Lead with Needs; Follow with Words
The average person living in American cities, communities, and towns today is struggling to adjust to the new postpandemic world. Add to that mix racial tension, political animosity, cancel culture, the war in Ukraine, global uncertainty, and economic turbulence, people who were already struggling to survive before these waves of disruption are seeking hope for a better future. People who respond to others in need stand out from those who just talk about it. In other words, today is the day to lead with meeting needs rather than spending words, at least initially.
During the past 15 years of serving at Buckner International, I have been in a position as a former pastor and ministry leader to lead with meeting basic human needs among children who need a family, single parents who need help getting back on their feet, or families who struggle to survive. I was trained to shape thoughts, develop strategies for sharing good news, study the scriptures, and craft sermons and Bible studies, and to share good news with people through words, primarily. I tell my story about this approach in my latest book, Hope Now: Peace, Healing, and Justice when the Kingdom comes near. I am grateful for the training I received to prepare me for the pastorate. However, as a pastor I have had to learn to lead with meeting needs first and save my words for a later opportunity. A hurting world is not demanding an amazing sermon. They are not expecting us to say something that will help. What they are waiting for is what we are willing to do to make a difference. People are moved more by what we do than by what we say. Those tangible actions make a world of difference in the life of a person who needs help.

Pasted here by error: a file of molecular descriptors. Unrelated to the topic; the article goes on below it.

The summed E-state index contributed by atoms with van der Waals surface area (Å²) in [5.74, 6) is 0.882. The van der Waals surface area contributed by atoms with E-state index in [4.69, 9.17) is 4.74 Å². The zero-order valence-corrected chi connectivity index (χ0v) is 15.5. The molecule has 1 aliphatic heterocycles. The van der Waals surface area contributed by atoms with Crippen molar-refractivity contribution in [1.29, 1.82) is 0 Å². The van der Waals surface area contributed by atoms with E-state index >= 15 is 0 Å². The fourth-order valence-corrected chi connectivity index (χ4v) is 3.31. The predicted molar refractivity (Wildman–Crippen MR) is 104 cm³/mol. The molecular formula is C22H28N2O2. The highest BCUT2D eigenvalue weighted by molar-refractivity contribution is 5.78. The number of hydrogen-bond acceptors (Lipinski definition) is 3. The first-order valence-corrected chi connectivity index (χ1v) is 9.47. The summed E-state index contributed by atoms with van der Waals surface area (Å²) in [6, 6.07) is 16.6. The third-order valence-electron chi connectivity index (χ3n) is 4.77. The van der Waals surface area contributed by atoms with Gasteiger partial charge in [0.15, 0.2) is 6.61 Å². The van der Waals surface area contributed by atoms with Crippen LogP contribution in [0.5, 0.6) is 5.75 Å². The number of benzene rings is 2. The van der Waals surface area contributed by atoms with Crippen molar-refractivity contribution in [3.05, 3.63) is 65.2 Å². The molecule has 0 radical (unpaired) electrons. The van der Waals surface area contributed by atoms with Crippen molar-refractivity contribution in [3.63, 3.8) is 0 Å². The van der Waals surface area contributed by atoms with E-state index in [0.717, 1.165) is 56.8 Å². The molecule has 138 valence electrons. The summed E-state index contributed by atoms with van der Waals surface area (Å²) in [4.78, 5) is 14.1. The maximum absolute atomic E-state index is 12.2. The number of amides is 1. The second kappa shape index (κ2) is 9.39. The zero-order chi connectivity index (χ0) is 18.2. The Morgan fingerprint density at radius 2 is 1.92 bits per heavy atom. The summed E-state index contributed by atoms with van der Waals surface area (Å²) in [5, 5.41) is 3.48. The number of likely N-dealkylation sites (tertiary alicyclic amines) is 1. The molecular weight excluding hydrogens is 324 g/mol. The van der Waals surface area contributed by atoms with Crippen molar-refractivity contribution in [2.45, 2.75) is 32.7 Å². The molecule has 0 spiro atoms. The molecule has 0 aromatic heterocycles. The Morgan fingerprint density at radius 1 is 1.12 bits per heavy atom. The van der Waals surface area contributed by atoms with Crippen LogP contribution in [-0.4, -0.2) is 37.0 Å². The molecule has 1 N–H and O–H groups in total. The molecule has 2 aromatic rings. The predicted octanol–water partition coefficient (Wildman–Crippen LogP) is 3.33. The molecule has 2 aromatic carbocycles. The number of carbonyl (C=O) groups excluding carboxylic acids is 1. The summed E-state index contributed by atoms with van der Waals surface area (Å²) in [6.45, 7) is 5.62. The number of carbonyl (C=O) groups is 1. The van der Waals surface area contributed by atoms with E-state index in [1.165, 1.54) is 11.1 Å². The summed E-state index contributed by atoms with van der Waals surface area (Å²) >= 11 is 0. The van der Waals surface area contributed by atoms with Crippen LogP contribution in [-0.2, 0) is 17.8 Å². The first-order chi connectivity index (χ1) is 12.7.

It is a matter of sequence and approach. Of course, you can lead with saying, preaching, sharing, and teaching and hopefully meet spiritual needs and then tend to physical needs as well. Or you can lead by meeting needs and then explaining the reason for your actions when the time is right, or the question is asked. Both approaches will work. But what seems best now? I say showing is better than sharing currently in our history. Remember, the first followers of Jesus were the ones who went to the city dumps to save throwaway babies. They went into leper colonies at their own peril to serve and ministry to those who had leprosy. At Buckner we move into zones of pain and hurt to shine hope. We lead with meeting needs first. We are frequently asked about the “why” of our actions. Our answer is the same: Jesus taught us to do this. It is His love, His example we are following. The answer is Jesus. Those conversations turn into prayer, they graduate into Bible study, then a profession of faith, then discipleship in a local church and this happens hundreds of times each year. I invite you to come with us to show your faith in practical ways and be ready to say a word of your hope when the opportunity arises.